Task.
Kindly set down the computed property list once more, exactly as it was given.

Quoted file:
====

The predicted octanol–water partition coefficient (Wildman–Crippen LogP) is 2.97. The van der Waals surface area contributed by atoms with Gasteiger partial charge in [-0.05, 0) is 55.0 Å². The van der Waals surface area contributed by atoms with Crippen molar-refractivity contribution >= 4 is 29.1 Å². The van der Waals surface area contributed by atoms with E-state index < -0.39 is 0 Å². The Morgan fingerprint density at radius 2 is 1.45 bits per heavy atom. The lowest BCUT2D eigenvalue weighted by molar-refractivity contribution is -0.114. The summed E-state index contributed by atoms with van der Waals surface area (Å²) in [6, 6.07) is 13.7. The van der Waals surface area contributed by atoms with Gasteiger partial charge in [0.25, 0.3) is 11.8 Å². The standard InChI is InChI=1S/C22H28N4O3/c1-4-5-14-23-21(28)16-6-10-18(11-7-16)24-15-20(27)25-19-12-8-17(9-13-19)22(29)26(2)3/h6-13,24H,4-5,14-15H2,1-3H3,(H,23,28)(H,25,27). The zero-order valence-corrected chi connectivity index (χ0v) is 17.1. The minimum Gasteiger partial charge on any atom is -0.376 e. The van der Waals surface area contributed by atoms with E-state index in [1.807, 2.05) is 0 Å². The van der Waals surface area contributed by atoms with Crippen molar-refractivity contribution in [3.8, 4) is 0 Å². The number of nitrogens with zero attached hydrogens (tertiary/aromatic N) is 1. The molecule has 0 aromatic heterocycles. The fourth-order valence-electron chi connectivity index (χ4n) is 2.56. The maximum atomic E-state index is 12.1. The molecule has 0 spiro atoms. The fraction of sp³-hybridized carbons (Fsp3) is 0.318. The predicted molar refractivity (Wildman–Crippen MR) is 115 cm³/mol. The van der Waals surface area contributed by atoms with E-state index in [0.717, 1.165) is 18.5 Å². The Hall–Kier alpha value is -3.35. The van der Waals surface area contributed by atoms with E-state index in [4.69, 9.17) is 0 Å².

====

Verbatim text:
The predicted octanol–water partition coefficient (Wildman–Crippen LogP) is 2.97. The van der Waals surface area contributed by atoms with Gasteiger partial charge in [-0.05, 0) is 55.0 Å². The van der Waals surface area contributed by atoms with Crippen molar-refractivity contribution >= 4 is 29.1 Å². The van der Waals surface area contributed by atoms with E-state index < -0.39 is 0 Å². The Morgan fingerprint density at radius 2 is 1.45 bits per heavy atom. The lowest BCUT2D eigenvalue weighted by molar-refractivity contribution is -0.114. The summed E-state index contributed by atoms with van der Waals surface area (Å²) in [6, 6.07) is 13.7. The van der Waals surface area contributed by atoms with Gasteiger partial charge in [0.25, 0.3) is 11.8 Å². The standard InChI is InChI=1S/C22H28N4O3/c1-4-5-14-23-21(28)16-6-10-18(11-7-16)24-15-20(27)25-19-12-8-17(9-13-19)22(29)26(2)3/h6-13,24H,4-5,14-15H2,1-3H3,(H,23,28)(H,25,27). The zero-order valence-corrected chi connectivity index (χ0v) is 17.1. The minimum Gasteiger partial charge on any atom is -0.376 e. The van der Waals surface area contributed by atoms with E-state index in [1.807, 2.05) is 0 Å². The van der Waals surface area contributed by atoms with Crippen molar-refractivity contribution in [3.8, 4) is 0 Å². The number of nitrogens with zero attached hydrogens (tertiary/aromatic N) is 1. The molecule has 0 aromatic heterocycles. The fourth-order valence-electron chi connectivity index (χ4n) is 2.56. The maximum atomic E-state index is 12.1. The molecule has 0 spiro atoms. The fraction of sp³-hybridized carbons (Fsp3) is 0.318. The predicted molar refractivity (Wildman–Crippen MR) is 115 cm³/mol. The van der Waals surface area contributed by atoms with E-state index in [0.717, 1.165) is 18.5 Å². The Hall–Kier alpha value is -3.35. The van der Waals surface area contributed by atoms with E-state index in [4.69, 9.17) is 0 Å².